1423 Powhatan St., Suite 1
Alexandria, Virginia 22314
Phone (703) 836-6727
Fax (703) 836-7491
Email: asnehq@navalengineers.org


ASNE is the leading professional engineering society for engineers, scientists and allied professionals who conceive, design, develop, test, construct, outfit, operate and maintain complex naval and maritime ships, submarines and aircraft and their associated systems and subsystems.  ASNE also serves the educators who train the professionals, researchers who develop related technology, and students who are preparing for the profession.  Society activities provide support for the U.S. Navy; U.S. Coast Guard; U.S. Marine Corps; U.S. Merchant Marine and U.S. Army.

ASNE is the seventh oldest technical society in the United States.  It was founded in 1888 by a group of naval engineering pioneers, most of them officers of the U.S. Navy's Engineering Corps, who sought a unified approach to their profession in order to make the most of new advances in technology. The purposes of ASNE are:           

  • to advance the knowledge and practice of naval engineering in public and private applications and operations,
  • to enhance the professionalism and well-being of members, and
  • to promote naval engineering as a career field.

For 125 years, the Society’s objectives have been strengthened and preserved to meet the changing needs of a time-honored profession. Today ASNE conducts a variety of technical meetings and symposia, publishes the highly regarded Naval Engineers Journal and a number of other technical proceedings and publications, and fosters professional development and technical information exchange through technical committees, local section activities and cooperative efforts with government organizations and other professional societies.

The Society's annual meeting, ASNE Day, is typically held in February of each year in the Washington, DC, area. The meeting features major addresses by high level industry and government leaders and panel discussions by leading members of the profession.  It also includes presentation and discussion of technical papers on a variety of timely naval engineering topics, presentation of the Society's prestigious annual awards and a large exposition with government and industry exhibits covering the full spectrum of naval engineering technology. ASNE Day is highlighted by the Society’s annual Honors Gala, attended by hundreds of executives and senior managers from both government and industry.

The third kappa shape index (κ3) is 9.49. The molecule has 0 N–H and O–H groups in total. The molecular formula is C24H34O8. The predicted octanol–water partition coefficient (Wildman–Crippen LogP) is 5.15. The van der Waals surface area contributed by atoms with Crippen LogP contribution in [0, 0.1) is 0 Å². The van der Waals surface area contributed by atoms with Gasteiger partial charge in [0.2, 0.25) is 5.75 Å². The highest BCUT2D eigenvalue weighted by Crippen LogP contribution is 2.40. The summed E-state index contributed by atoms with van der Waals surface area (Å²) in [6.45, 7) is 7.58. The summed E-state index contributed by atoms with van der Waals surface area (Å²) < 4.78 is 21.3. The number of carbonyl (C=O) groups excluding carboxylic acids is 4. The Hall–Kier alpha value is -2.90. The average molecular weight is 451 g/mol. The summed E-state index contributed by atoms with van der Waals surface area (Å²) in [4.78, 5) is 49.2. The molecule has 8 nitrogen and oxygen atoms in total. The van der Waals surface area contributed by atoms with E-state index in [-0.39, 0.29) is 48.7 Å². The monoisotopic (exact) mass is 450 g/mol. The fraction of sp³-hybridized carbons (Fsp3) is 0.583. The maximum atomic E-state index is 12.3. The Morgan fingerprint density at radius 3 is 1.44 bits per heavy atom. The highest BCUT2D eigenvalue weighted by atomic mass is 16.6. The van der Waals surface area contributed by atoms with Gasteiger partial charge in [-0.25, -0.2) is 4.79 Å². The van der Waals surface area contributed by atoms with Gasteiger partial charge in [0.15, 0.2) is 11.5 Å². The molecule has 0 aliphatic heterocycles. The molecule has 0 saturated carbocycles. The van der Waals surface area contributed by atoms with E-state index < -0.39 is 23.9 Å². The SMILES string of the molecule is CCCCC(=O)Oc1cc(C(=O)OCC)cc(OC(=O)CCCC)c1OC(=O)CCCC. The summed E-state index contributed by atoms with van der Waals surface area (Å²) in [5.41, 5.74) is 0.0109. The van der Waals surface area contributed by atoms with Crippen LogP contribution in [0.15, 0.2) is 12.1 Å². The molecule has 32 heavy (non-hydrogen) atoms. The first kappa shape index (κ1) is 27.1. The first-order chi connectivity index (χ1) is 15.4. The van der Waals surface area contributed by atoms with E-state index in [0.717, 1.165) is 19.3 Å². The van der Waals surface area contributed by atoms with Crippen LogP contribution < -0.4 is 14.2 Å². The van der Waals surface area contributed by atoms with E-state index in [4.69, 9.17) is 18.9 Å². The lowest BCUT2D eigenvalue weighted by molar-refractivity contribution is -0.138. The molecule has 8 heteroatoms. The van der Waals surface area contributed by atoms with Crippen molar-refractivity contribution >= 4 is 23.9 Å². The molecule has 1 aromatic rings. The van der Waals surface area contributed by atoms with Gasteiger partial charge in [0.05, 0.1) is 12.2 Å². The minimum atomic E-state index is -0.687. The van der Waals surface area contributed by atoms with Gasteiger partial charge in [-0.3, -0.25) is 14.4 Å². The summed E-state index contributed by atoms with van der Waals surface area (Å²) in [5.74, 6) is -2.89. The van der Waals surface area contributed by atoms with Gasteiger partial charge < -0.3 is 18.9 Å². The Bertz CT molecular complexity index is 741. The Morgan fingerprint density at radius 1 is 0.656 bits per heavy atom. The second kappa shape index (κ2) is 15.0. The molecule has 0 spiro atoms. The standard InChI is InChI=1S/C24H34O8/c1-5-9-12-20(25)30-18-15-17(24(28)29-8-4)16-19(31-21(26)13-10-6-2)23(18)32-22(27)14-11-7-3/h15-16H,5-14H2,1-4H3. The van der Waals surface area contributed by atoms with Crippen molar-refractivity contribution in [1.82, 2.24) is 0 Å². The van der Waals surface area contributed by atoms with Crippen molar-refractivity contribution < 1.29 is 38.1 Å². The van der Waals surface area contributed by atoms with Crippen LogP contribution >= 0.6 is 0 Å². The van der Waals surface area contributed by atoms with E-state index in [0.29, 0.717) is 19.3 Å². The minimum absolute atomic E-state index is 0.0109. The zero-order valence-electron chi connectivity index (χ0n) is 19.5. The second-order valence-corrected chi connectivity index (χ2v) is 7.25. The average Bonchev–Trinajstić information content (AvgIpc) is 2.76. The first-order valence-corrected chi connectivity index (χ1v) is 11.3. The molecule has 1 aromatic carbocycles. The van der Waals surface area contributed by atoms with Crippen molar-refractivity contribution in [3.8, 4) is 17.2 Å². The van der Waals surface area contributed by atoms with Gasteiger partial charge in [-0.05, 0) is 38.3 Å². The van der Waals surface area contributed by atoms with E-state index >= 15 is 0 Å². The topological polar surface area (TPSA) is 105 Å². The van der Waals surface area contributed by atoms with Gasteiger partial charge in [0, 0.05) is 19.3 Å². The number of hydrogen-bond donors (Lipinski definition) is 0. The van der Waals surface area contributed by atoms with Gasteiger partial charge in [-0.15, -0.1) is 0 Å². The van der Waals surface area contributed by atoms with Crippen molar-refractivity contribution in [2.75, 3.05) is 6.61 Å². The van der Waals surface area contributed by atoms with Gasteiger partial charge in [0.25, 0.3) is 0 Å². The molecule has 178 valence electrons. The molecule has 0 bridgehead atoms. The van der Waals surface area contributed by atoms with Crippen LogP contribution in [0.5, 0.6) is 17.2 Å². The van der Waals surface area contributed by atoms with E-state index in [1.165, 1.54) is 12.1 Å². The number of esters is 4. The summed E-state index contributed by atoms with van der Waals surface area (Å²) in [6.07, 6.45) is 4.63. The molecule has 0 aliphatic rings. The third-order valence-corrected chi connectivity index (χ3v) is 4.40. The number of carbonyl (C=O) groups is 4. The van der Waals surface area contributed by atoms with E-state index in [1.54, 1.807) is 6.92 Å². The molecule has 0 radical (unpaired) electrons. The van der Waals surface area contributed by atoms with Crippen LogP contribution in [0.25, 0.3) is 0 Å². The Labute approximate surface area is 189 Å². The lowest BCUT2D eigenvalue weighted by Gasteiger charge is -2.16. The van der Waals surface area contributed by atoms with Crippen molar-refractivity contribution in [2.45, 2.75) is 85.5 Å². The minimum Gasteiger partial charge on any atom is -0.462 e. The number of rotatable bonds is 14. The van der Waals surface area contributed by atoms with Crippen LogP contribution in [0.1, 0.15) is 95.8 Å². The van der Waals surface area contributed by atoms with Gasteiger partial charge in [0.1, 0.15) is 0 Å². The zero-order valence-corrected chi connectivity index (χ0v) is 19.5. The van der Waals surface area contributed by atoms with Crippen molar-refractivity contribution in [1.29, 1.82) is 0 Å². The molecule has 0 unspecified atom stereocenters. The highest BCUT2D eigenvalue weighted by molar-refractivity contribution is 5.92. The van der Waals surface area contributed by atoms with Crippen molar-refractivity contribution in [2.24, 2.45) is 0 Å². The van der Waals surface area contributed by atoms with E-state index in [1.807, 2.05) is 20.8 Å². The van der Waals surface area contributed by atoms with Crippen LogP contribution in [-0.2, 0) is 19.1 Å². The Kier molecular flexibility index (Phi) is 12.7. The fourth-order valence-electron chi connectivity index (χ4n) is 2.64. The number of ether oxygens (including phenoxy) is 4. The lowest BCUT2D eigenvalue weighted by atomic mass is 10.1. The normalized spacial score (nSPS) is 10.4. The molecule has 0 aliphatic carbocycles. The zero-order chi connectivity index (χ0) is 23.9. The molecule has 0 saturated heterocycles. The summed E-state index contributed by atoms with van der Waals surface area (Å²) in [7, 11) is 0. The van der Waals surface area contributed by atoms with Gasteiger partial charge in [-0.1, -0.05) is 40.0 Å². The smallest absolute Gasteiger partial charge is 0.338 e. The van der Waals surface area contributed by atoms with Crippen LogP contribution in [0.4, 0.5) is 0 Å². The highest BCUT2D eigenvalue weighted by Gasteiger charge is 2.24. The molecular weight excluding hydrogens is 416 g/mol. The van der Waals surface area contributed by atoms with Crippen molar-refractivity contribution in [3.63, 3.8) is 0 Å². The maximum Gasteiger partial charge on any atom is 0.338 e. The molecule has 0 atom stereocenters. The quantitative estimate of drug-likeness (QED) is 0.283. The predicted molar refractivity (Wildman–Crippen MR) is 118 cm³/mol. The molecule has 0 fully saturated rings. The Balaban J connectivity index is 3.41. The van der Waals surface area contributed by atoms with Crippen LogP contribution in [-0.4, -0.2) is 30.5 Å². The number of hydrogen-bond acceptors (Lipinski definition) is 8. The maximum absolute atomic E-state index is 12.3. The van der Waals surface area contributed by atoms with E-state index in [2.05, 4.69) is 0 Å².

Our website is designed to not only serve our members, but also to support scholars, students and others interested in the varied field of naval engineering.  We welcome your suggestions on ways we can improve your experience. 


Robert G. Keane, Jr., Peter E. Jaquith, CAPT Barry F. Tibbitts, USN (Ret.), Timothy Mierzwicki, Jeffrey J. Hough, Dr. Joseph T. (Tim) Arcano, Jr.
For the best original paper published in the Naval Engineers Journal during 2018; Rapid Warship Acquisition: A Case for Fundamental Change in Design and Acquisition Policy


The Chief of Naval Operations (CNO) recently called for finding ways around and through the acquisition process to allow for more classes of ships to be designed and built more quickly. More rapid warship acquisition is an excellent strategy for the Navy to respond to changing threats and emerging technologies. This strategy would allow the Navy to wait longer for technology to be developed before starting a new warship development. The ability to then move quickly would provide the Navy the ability to introduce a continuous stream of warships responsively and sharply focused on real fleet needs - a powerful weapon in changing situations. Rapid warship acquisition does not mean skipping steps or using a “quick-and-dirty” approach. In fact, implementing a rapid, robust warship design strategy involves putting in place a continuing collaborative concept formulation (CONFORM) initiative long before the start of an acquisition program, and when ship design begins, using resources more intensively, through heavier staffing and dedicating people full-time early in design. The Naval Sea Systems Command (NAVSEA) and Naval Surface Warfare Center Carderock Division (NSWCCD) have invested heavily in sustaining healthy in-house Navy ship design capabilities (people, processes, tools, specifications and standards, and communications) and for the past fifteen years have provided leadership for the Navy’s Center for Innovation in Ship Design (CISD). The authors outline an approach to slash the transition time from design to delivery by combining highly successful ship acquisition strategies of the past with new rapid design space exploration tools and powerful lean design and production engineering techniques that have been tried and proven by foreign shipyards and commercial product developers